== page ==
Engendered roles may help explain our key findings. Specifically, the greatest difference between autonomous (predominantly female patients/male care partners) versus collaborative (predominantly male patients/female care partners) illness management dyads was not patient self-care but instead was how engaged care partners were in the management of HF. It is well known that the role of women in relationships is frequently aligned with the care of others over the care of oneself,24 so it is not surprising that illness management dyads in which a female is the care partner and is more engaged in illness management are more collaborative in nature. It also is known that women may have difficulty getting the support they need to help them cope with HF. Women report less family involvement and less psychosocial support with HF care compared with men.25 Moreover, when women receive emotional support from their male care partners (such as the preponderance of recommending observed in this study), both members of the dyad feel closer, but women oftentimes feel more distressed.26 In other illness contexts, male care partners struggle to understand how to help their female counterparts in the dyad and often resort to guessing.27 A similar phenomenon may have contributed to the development of the autonomous illness management pattern in this study. Women with HF may not be getting the support they need from male care partners, leaving the female patients to manage the condition independently. Although patients in autonomous dyads did not conceal more than patients in autonomous dyads in this study, it may also be that they are not effectively communicating what it is they need for help from their care partners.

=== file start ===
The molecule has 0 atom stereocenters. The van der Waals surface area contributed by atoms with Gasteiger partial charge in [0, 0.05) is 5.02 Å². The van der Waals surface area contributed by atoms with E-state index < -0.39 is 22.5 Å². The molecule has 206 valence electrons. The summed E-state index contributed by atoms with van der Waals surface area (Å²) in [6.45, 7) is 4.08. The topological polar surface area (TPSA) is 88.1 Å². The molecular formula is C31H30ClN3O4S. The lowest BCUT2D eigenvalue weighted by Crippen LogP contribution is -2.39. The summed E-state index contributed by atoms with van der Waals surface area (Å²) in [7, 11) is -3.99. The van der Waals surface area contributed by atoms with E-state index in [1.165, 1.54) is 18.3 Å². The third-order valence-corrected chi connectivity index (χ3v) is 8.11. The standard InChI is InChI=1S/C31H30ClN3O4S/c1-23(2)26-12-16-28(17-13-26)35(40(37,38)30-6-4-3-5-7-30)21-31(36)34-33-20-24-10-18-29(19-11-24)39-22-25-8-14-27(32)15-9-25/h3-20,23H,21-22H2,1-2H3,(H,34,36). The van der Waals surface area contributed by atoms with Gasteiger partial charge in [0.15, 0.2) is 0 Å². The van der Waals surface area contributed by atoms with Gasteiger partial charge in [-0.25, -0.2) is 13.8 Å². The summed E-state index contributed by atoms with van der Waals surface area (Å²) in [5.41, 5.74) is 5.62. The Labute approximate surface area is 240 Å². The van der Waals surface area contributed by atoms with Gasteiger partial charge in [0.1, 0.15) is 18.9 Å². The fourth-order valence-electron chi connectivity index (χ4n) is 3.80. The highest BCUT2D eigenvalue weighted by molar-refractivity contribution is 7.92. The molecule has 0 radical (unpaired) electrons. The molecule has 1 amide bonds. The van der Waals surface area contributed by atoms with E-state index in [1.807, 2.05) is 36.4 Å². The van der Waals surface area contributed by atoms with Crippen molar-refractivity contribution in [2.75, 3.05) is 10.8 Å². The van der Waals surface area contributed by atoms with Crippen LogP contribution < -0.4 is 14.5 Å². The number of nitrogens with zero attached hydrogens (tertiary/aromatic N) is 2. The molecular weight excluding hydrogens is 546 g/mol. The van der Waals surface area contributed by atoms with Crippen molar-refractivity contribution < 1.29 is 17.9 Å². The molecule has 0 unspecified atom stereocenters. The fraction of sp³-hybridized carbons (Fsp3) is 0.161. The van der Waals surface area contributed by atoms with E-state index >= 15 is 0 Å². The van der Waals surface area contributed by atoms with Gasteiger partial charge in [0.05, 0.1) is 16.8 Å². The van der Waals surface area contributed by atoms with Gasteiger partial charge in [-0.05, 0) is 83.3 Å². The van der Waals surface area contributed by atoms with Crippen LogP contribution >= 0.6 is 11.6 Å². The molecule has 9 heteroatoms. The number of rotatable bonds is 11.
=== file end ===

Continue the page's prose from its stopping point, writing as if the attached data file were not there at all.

Differences in affective symptoms and relationship quality between patients in autonomous versus collaborative illness management dyads also may be a function of gender. American women commonly hold an interdependent view of themselves wherein their partners are considered part of the self,28 which may help explain why there is more collaboration in illness management when care partners are women. Similarly, worse patient-reported affective symptoms and relationship quality in autonomous dyads may reflect that women are more relational in how they want to manage HF with their care partners and/or that they may be more emotionally impacted by the quality of their relationship, as has been shown by others.29 It is impossible to know from this research which came first, the rating of poor relationship quality or worse affective symptoms. Nonetheless, there is room for improvement in the narrative of women living with HF.